^{3}); ${B}_{c,min}$ and ${B}_{c,max}$ are the minimum and maximum price of crops (RMB/kg); $P{O}_{ic}$ is the population for subarea $i$ and crop $j$; ${P}_{f}$ is the food demand per capita (kg/capita); and ${P}_{ic}$ is the agricultural water price (RMB/m

^{3}).

## 4. Result Analysis and Discussion

#### 4.1. Water Scarcity in the HID

^{3}to 300 million m

^{3}. In the Dengkou irrigation area, there is almost no water shortage problem. In the Linhe irrigation area, the water shortage in winter is the most serious, about 50 million m

^{3}to 200 million m

^{3}. In the Hangjinhou irrigation area and the Urad irrigation area, the water shortage in winter is also the most serious, 200 million m

^{3}to 300 million m

^{3}and 210 million m

^{3 to}300 million m

^{3}, respectively [26,27].

#### 4.2. Regional Water Use in the HID

^{3}under all three SSPs and declined thereafter. However, in 2050, the annual water consumption under SSP2 and SSP3 was about 10 billion m

^{3}, falling faster than 15 billion m

^{3}under SSP1. The annual water consumption in the Urad irrigation area showed an upward trend under three pathways. Under SSP1, the annual water consumption increased from 30 billion m

^{3}to 60 billion m

^{3}, almost doubling. The annual water consumption under SSP2 and SSP3 increased slightly, from 30 billion m

^{3}to about 50 billion m

^{3}. The water consumption of drip irrigation increased significantly from 2010 to 2050, and the water consumption of furrow irrigation remained basically unchanged. The water consumption of traditional border irrigation was about 5 billion m

^{3}in 2050, which was lower than that in 2010 [25,26,27].

#### 4.3. Water Availability Changes in the HID

^{3}to 45 billion m

^{3}in Dengkou, and the available water volume of canal irrigation decreased from 48 billion m

^{3}to 40 billion m

^{3}in Dengkou, with a small degree of decline. The amount of water available in Urad decreased more than that in Dengkou [28]. Specifically, the amount of water available for well irrigation in Urad decreased from 300 billion m

^{3}to 250 billion m

^{3}while the amount of water available for canal irrigation in Urad remained at 270 billion m

^{3}from 2010 s to 2030 s, only dropping to 240 billion m

^{3}in 2040 s.

#### 4.4. Water Shortages in the HID

^{3}under SSP1 to 250 million m

^{3}under SSP3, and the water shortage at Dengkou of canal irrigation increased from 250 million m

^{3}under SSP1 to 280 million m

^{3}under SSP3. In the Urad irrigation area, the water shortage of well irrigation increased from 800 million m

^{3}under SSP1 to 1.100 million m

^{3}under SSP3, and the water shortage under SSP1 and SSP2 was similar, both 1.000 million m

^{3}, and greatly increased to 1.300 million m

^{3}under SSP3 [29].

#### 4.5. Evaluation of Water Resources’ Carrying Capacity in the HID

## 5. Conclusions

## Author Contributions

## Funding

## Conflicts of Interest

## Appendix A

Function Name | C(u,v) | Interpretation |
---|---|---|

Clayton copula | ${\left({\mu}^{-\theta}+{v}^{-\theta}-1\right)}^{-1/\theta}$ | $\theta >0$ and $\tau =\frac{\theta}{\theta +2}$. $\tau $ is the Kendall coefficient of rank correlation, and the same below. |

Gumbel copula | $exp\left[-{\left({\left(-ln\mu \right)}^{\theta}+{\left(-lnv\right)}^{\theta}\right)}^{1/\theta}\right]$ | $\theta \ge 1$ and $\tau =1-\frac{4}{\theta}\left[-\frac{1}{\theta}{{\displaystyle \int}}_{\theta}^{0}\frac{t}{exp\left(t\right)-1}dt-1\right]$. |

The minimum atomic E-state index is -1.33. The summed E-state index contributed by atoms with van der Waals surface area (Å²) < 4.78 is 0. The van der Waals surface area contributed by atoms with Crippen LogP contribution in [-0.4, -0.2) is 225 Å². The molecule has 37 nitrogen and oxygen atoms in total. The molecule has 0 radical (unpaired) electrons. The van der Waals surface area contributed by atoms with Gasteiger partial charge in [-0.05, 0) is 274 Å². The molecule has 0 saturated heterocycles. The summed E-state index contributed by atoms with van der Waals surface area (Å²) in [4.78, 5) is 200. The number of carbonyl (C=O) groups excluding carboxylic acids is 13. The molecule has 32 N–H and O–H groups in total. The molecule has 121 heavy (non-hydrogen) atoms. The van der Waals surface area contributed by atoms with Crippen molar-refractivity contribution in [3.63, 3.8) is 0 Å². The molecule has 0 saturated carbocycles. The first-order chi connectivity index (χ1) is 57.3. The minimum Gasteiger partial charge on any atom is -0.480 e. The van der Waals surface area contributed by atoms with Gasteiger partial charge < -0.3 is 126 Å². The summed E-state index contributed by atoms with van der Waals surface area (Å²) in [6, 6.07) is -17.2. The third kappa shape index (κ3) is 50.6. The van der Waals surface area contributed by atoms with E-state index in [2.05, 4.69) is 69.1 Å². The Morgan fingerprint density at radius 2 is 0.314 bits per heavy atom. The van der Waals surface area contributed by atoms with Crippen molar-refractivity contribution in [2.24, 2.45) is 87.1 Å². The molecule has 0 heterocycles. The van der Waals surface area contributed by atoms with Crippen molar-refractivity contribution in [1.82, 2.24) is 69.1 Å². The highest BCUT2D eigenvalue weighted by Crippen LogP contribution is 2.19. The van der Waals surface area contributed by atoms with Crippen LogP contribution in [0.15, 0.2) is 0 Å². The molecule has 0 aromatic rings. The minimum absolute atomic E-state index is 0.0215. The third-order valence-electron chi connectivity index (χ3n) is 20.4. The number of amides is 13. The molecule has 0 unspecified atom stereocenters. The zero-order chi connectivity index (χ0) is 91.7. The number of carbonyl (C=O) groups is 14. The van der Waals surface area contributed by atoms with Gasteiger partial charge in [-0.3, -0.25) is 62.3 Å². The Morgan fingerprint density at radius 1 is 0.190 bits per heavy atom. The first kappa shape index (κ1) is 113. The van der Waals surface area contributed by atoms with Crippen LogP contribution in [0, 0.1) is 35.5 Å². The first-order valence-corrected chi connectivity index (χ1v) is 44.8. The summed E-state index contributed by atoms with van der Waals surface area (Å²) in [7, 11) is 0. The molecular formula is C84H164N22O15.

Frank copula | $-\frac{1}{\theta}ln\left[1+\frac{\left({e}^{-\theta \mu}-1\right)\left({e}^{-\theta v}-1\right)}{{e}^{-\theta}-1}\right]$ | $\theta \ge R$ and $\tau =1-\frac{4}{\theta}\left[-\frac{1}{\theta}{{\displaystyle \int}}_{\theta}^{0}\frac{t}{exp\left(t\right)-1}dt-1\right]$. |

t-copula | ${{\displaystyle \int}}_{-\infty}^{{{t}_{k}}^{-1}\left(\mu \right)}{{\displaystyle \int}}_{-\infty}^{{{t}_{k}}^{-1}\left(v\right)}\frac{1}{2\pi \sqrt{1-{\rho}^{2}}}\left[1+\frac{{s}^{2}-2\rho st+{t}^{2}}{k\left(1-{p}^{2}\right)}\right]dsdt$ | ${{t}_{k}}^{-1}$ is the inverse function t distribution function while the degree of freedom is k; ρ is the correlation coefficients between variables. |

Gaussian copula | ${{\displaystyle \int}}_{-\infty}^{{\varnothing}^{-1}\left(\mu \right)}{{\displaystyle \int}}_{-\infty}^{{\varnothing}^{-1}\left(v\right)}\frac{1}{2\pi \sqrt{1-{\rho}^{2}}}exp\left[-\frac{{s}^{2}-2\rho st+{t}^{2}}{2\left(1-{p}^{2}\right)}\right]dsdt$ | ${\varnothing}^{-1}$ is the inverse function of standard normal distribution function; ρ is the correlation coefficients between variables. |

## References

- Li, Y.; Huang, G. An inexact two-stage mixed integer linear programming method for solid waste management in the City of Regina. J. Environ. Manag.
**2006**, 81, 188–209. [Google Scholar] [CrossRef] [PubMed] - Huang, G.H.; Chi, G.F.; Li, Y.P. Long-Term Planning of an Integrated Solid Waste Management System under Uncertainty—Ι. Model Development. Environ. Eng. Sci.
**2005**, 22, 823–834. [Google Scholar] [CrossRef] - Huang, G.H.; Chi, G.F.; Li, Y.P. Long-Term Planning of an Integrated Solid Waste Management System under Uncertainty—ΙΙ. A North American Case Study. Environ. Eng. Sci.
**2005**, 22, 835–853. [Google Scholar] [CrossRef] - Zhang, Y.; Yang, P.; Liu, X.; Adeloye, A.J. Simulation and optimization coupling model for soil salinization and waterlogging control in the Urad irrigation area, North China. J. Hydrol.
**2022**, 607, 127408. [Google Scholar] [CrossRef] - Gu, J.J.; Guo, P.; Huang, G.H. Inexact stochastic dynamic programming method and application to water resources management in Shandong China under uncertainty. Stoch. Hydrol. Hydraul.